Hi Caroline, your assumption is likely correct — we fear that adding banana slices may be a bit to slippery. If you have leftover cake, you also run the risk of the bananas browning. How about adding fresh banana slices when serving?
Thank you. I did use heavy cream and top-quality chocolate. I think perhaps I overheated the cream.
I appreciate your very speedy response—and my family liked the Boston cream pie in spite of my goof!
My glaze turned out grainy. What did I do wrong?
Hi Mary! Did you use heavy cream and pure baking chocolate? This is a simple ganache with corn syrup added for shine – you can read more about making chocolate ganache with success tips in this post!
Hi Sally. I was just wondering if the cake could be made into a 13×9 which I could then cut horizontally and have one layer of filling. I’ve made it 3 times in the last few months and it’s so delicious and I would like to make it bigger.
Hi Stephanie, the cake batter as written will fit well in a 9×13 pan. We’re unsure of the exact bake time, but keep a close eye on it and use a toothpick to test for doneness. So glad to hear this recipe is a favorite for you!
so sad. followed the recipe to a t but the cake was dense. I think it may have been an error on my end as the baking powder may have been old. the cream was great but the ganache was very liquid. oh well
hi! i’m planning of making this but I am quite busy. I was wondering, can I make the pastry cream a day in advance? I need this done by sunday, but today is friday and i’m quite busy tomorrow. will the flavour be okay if it’s in the fridge for a day? thanks!!
Hi Abby, You can make the pastry cream up to 24 hours in advance. Enjoy!
I made the pastry cream from this recipe with leftover egg yolks from another recipe. It was absolutely divine. I filled cream puffs with it. I had whole milk and cream and combined them to make half-and-half, worked great. Highly recommend.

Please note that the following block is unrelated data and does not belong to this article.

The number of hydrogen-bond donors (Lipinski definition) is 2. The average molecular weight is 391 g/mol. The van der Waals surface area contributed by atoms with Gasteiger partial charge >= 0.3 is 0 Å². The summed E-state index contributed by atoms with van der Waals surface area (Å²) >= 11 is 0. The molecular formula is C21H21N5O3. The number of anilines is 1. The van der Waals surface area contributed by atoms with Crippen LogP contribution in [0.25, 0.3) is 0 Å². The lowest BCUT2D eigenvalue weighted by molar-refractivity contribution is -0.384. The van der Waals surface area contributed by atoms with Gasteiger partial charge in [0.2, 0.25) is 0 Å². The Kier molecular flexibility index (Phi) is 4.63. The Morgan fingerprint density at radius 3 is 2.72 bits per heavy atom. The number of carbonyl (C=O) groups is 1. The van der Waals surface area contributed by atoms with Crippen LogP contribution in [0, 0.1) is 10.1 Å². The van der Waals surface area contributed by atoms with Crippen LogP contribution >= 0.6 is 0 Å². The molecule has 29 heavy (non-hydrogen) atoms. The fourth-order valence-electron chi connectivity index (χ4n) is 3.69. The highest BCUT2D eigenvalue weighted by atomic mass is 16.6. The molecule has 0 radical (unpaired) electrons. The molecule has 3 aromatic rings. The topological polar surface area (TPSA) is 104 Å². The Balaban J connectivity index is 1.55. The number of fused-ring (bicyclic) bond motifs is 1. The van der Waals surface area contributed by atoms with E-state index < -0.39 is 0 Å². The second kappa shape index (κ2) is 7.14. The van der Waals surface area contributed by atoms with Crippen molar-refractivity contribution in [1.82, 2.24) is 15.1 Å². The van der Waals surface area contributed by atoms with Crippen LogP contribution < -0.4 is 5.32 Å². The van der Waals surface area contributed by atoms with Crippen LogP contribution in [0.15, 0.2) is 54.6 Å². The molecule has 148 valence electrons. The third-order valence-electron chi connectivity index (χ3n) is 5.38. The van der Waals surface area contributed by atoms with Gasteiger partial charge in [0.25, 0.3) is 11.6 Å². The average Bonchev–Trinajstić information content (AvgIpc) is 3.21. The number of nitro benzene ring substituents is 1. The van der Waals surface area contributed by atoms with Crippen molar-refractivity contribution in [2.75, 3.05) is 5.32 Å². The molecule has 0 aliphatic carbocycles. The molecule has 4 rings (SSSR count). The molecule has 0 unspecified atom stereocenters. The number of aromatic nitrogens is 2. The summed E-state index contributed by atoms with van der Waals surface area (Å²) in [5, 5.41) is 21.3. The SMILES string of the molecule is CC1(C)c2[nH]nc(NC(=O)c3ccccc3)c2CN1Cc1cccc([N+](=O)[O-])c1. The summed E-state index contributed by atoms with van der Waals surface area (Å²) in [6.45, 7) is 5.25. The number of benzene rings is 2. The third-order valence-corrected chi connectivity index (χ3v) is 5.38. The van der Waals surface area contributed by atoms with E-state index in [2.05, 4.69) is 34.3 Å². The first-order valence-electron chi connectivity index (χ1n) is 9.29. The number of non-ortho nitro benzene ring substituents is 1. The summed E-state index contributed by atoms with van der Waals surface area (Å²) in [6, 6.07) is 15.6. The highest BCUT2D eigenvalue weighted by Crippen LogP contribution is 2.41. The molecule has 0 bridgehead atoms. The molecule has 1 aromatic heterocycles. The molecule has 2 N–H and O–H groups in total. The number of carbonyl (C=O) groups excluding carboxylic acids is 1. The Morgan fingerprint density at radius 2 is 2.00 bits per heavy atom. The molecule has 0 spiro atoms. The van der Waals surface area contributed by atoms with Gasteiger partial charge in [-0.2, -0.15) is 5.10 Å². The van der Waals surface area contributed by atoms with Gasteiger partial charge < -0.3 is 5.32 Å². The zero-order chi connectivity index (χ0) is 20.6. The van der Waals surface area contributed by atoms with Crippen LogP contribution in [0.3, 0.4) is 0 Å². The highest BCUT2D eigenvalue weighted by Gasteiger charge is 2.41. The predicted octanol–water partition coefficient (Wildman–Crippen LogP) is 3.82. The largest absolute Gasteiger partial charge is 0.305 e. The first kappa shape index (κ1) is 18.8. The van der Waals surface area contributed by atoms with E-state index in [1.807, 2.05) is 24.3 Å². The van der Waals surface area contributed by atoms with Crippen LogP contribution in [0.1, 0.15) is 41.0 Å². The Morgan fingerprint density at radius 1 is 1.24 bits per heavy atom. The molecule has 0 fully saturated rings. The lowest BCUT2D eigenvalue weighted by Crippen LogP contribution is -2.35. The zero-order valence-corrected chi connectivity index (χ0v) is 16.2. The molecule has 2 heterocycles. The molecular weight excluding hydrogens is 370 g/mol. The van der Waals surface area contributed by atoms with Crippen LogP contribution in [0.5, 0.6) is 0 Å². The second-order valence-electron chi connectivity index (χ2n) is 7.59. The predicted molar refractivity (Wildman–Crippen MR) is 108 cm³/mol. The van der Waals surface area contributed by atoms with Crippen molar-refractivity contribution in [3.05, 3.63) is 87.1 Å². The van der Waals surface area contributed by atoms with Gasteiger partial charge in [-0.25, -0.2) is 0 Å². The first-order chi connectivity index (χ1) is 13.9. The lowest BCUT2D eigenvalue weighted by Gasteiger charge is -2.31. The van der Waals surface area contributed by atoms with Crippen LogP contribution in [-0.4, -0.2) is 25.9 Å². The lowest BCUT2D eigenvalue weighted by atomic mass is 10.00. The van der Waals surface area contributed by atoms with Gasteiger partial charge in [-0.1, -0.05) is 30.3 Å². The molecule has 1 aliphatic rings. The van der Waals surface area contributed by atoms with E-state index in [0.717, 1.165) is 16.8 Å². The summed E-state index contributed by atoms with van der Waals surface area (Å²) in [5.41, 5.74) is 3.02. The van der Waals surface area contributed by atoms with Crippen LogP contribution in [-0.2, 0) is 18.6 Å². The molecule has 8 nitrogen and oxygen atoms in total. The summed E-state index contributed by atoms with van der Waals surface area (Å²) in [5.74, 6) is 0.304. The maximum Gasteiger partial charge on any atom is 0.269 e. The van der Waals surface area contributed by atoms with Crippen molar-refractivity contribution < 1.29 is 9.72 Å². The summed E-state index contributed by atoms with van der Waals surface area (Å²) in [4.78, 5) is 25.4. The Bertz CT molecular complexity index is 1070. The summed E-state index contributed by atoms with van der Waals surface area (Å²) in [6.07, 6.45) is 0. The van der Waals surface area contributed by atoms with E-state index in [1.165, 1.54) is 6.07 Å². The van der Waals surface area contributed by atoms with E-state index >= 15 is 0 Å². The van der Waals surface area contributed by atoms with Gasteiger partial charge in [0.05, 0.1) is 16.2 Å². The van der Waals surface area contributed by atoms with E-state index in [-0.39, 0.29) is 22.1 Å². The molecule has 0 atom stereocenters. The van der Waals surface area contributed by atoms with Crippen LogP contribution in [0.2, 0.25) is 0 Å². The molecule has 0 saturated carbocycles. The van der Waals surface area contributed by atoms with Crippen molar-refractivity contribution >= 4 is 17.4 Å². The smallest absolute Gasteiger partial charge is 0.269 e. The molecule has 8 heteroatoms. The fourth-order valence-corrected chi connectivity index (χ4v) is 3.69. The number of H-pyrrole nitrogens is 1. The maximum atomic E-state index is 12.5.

Hi! I’m just wondering if for the pastry cream I can use corn starch instead of flour? if so would it be the same quantity?
Also would there be a difference in quality or taste in using whole milk vs half and half in the pastry cream?
Hi Tracey! For best results, we recommend sticking with the recipe. We haven’t tested corn starch, and whole milk would yield a thinner pastry cream.
I’ve been making this since 2011. The recipe was in the Cook’s Illustrated magazine that year. I kept the magazine for that recipe but used yours since it had grams instead of ounces and I weigh everything I can. I do enjoy making it even though it is time-consuming. We had a piece of it tonight even though I made it for the two of us for Easter tomorrow. I also made your dinner rolls. They are in the fridge so all I have to do tomorrow is the second rise and bake them. I love your recipes. Thanks so much.
Thank you so much for making and trusting our recipes, Kathy! We hope you enjoy your delicious Easter bakes.
Loved the flavor.
I left the cream out for twenty minutes and when I make this again, I will spread the cream straight out of the frig. Also my cake took longer to back, about 30 minutes. If I use less heavy cream do you think the glaze would be thicker?
Thanks for posting this recipe, another winner, I have enjoyed every recipe I have tried from your site.
I just baked the cake and it’s so thin. It’s half the size of the pan. Did I do something wrong? Should I just make it again?
Hi Cindy, how’s the texture? Is it dense? Make sure to just mix cake batter until combined (over-mixing can cause dense cakes). We also recommend checking to make sure your baking powder is fresh as it can lose strength in just a few months. Here are more tips for baking cakes that may help for next time!